Fitness Fantasies

This article was featured in the July edition of eBella magazine. It's a great publication to subscribe to with lots of other fantastic articles on a variety of topics that are important to women. However, if you don't have a copy handy here it is (without the cool graphics in the

magazine, sorry!)

Fitness Fantasies

Working in the health and fitness industries as long as I have (about 30 years) has given me some perspective when it comes to getting healthy and fit. What I find interesting is when I ask a new member of a gym what their plan to get is to get fit and/or lose weight. Their response is usually; they either don’t know or they repeat a statement that sounds a lot like a fitness fantasy.

Over the years since I started teaching and training people about fitness. I compiled a few statements that people have made to me regarding weight loss or fitness in general that sound like a good idea but in reality represent a belief, either from a long time ago when the theory hadn’t been scientifically proven, a fitness model’s program OR is what worked for their friend, co-worker or family member.

Here are some of the more common fitness fantasies:

1- Fantasy: “All I have to do is diet and exercise to lose weight and get in shape”

Fitness Reality: That would be a true statement IF you have no hormonal, chemical or intestinal imbalances. Changing your diet and exercising regularly works for most people with no pre-existing conditions or homeostatic imbalances. However, if you find that changing your diet and exercising regularly provides zero change in your weight you may want to consider further blood panel testing to verify proper levels of all physiological elements.

2- Fantasy “I have to lose weight before I join a gym or get a personal trainer, I want to make sure I’m ready.”

Fitness Reality: I and many fitness professionals cringe at statements like these. My first concern is, if the statement was made by someone who is seriously deconditioned they may be at risk for injury or may have other imbalances that present a risk.

When working with a fitness professional they will have the information they need to structure a program that suits your needs and accomodates your current health status. Usually that information is crucial when it comes to starting a fitness program. It tells us where your weaknesses are, where your strengths are and how to best protect you from injury while keeping you motivated for the long term.

3- Fantasy: “If I lift free weights I will look like a man”

Fitness Reality: Trying to lift weights like your brother, husband or guy friend will probably not produce the sleek, defined body you are looking to create. A typical body-building program for a man increases weight over three sets while decreasing repetitions. This produces a thick musculature or “size” for a man’s build. When women use free weights they should be mindful to lift only what they can initially for only about 12 reps. I actually decrease weight through two more sets while increasing repetitions. Here is an example of a tricep free weight workout:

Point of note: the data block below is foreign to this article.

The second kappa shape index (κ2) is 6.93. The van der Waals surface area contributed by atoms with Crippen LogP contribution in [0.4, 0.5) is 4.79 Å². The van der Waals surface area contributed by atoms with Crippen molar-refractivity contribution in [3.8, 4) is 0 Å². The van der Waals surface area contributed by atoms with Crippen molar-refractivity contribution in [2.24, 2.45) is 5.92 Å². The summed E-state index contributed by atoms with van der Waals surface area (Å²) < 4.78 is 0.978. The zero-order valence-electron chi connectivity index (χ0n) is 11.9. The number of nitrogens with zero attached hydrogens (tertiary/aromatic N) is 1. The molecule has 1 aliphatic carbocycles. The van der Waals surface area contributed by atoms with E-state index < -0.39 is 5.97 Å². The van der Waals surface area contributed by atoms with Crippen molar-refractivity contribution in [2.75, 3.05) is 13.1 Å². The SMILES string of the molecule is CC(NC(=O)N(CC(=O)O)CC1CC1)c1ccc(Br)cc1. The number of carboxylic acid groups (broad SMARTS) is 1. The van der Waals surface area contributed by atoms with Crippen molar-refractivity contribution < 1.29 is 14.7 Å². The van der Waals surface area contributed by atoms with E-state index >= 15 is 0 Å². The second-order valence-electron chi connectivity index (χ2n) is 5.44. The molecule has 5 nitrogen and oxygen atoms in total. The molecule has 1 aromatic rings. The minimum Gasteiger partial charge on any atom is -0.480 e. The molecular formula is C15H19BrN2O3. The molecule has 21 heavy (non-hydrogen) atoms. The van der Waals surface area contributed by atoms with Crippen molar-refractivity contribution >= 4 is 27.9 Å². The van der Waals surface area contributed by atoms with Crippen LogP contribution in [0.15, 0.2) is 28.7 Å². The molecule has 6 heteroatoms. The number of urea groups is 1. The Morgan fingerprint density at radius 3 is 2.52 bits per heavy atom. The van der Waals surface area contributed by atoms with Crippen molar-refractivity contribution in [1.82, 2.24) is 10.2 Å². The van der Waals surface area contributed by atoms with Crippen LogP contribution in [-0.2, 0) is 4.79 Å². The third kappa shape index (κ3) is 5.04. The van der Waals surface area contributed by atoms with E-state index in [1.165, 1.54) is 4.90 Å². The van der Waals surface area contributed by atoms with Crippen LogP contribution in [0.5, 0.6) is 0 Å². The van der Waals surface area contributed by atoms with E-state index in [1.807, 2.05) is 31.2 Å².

Tricep: Extensions 12lb weights/ 10 reps

10lb weights/ 15 reps

8lb weights/ 20 reps

The lighter the weight the more reps I do, this is where real definition begins to show and it is the preferred method of free weight lifting for women.

4- Fantasy “I take 5 spin classes a week to lose weight”

Fitness Reality: Taking spin class will definitely improve cardiovascular fitness. However, most spin classes encourage you to work your hardest meaning working your heart at an excessively high rate. This has been scientifically proven to work in the exact reverse of your hoped for outcome. If you work at too high a heart rate you will cease to burn fat and you will continue to burn glucose which is a very high intensity form of energy that can only be sustained for a short period of time. Good for cardiovascular exercise, not good for weight loss goals.

5- Fantasy “ Weight __________ and other weight loss companies will teach me how to lose weight”

Fitness Reality: Health and weight loss is a $20 billion dollar industry according to ABC news. Weight loss companies, books and products are designed to keep you coming back for more. Instead of empowering you to reclaim your own diet or create new healthier habits and lifestyle, the weight loss programs create a new addiction. It may be the habit or addiction to their foods, their support network or creative apps. Either way if you are remotely successful with their program you will want to repeat that behavior to produce the same effects. However, the body learns quickly how to retain fat. Repeating the same program will not produce the same effects you had the first time and may make matters worse as you seek the same support and gratification but see no results.

Don’t fall into the fitness fantasy trap. Do a little research, get blood panels done if you need to, find a personal trainer and get the support you deserve. You will not only get better results but you will learn how to get fit on your own eventually which is far more empowering than following a fitness fantasy. As always follow the advice of your physician before starting any fitness or weight loss regime. Now ....go be great!!

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